Losing a mobile is like 'losing a soul mate'

Losing a mobile is like 'losing a soul mate'

Contacts, photos and music as important as the phone itself

Millions of Brits feel that losing their mobile phone would be like losing a "soul mate", according to a new poll.

Two thirds of respondents to a survey commissioned by O2 admitted to not backing up the contents of their mobile phone.

O2 reckons that this can lead to the loss of friends, as well as a wide range of content including photographs and music downloads.

One in five respondents said that they had missed out on a potential relationship after losing a phone with a special number on it.

Nearly half of respondents said they had permanently lost contact with friends, 40 per cent had lost memorable photographs and 10 per cent had lost downloaded music as a result of losing their mobile.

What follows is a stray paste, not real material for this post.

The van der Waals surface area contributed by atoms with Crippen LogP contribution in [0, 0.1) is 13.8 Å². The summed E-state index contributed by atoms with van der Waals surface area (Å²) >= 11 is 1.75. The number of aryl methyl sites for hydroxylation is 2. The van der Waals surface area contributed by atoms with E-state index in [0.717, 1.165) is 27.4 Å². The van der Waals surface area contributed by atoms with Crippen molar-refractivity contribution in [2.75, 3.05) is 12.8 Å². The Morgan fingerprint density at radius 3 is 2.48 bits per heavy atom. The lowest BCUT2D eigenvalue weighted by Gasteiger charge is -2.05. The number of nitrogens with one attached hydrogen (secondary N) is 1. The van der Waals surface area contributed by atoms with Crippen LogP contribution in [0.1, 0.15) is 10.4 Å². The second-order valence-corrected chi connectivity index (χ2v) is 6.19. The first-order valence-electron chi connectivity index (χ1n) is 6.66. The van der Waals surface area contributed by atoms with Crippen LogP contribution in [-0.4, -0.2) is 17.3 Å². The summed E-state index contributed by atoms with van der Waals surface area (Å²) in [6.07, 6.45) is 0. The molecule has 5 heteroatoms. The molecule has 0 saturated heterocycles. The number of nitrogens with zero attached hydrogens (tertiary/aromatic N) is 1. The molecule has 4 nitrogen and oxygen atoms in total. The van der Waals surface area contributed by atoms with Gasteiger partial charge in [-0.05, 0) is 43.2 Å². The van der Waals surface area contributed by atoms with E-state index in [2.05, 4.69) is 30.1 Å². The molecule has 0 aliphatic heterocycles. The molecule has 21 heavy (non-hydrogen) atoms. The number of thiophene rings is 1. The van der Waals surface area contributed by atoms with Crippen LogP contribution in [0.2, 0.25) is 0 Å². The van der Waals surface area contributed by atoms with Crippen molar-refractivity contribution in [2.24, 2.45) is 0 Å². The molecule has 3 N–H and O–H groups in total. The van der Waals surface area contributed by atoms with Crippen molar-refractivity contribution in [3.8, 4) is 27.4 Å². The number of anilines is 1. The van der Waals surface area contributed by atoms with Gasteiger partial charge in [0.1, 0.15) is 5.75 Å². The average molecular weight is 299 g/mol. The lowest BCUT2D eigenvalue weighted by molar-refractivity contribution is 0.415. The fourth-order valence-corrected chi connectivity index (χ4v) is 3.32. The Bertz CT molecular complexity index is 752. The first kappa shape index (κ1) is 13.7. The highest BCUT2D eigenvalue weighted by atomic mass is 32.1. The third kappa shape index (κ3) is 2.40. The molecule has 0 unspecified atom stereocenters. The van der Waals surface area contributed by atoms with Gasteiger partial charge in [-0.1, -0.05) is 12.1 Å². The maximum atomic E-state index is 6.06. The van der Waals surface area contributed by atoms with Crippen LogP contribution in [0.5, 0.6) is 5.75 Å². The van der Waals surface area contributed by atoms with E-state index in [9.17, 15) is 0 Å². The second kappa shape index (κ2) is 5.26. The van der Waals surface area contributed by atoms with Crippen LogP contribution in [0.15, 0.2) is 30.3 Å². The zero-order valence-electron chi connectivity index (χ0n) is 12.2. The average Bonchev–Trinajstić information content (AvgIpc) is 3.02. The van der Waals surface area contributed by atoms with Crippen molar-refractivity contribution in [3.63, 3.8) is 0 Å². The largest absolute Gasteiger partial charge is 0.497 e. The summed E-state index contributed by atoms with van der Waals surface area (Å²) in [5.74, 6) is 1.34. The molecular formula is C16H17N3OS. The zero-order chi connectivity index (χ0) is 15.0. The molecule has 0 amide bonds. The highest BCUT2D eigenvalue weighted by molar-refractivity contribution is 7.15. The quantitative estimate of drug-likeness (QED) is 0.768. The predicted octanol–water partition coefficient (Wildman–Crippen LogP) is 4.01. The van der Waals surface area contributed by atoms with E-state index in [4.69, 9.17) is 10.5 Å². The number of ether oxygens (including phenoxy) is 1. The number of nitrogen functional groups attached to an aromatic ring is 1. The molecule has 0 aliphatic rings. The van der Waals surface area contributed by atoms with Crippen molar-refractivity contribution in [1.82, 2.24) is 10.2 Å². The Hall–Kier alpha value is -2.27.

Interestingly, nearly a quarter tried to look on the bright side when they lost their mobile, claiming that they were happy to rid themselves of people they did not like in the first place.

"People need to stop and think about the value of the information held on their mobile phones and back it up," said Sally Cowdry, head of marketing at O2 UK.

"Losing your mobile is not just an inconvenience. It could mean losing contact with friends, losing sentimental photos and, as this study shows, missing out on love."

O2's research revealed that one in three people have lost at least one mobile phone, 19 per cent of whom left it on a bus.

The next most common ways of losing a mobile is leaving it in the pub (14 per cent), followed by 12 per cent of Brits who dropped their phone in the toilet.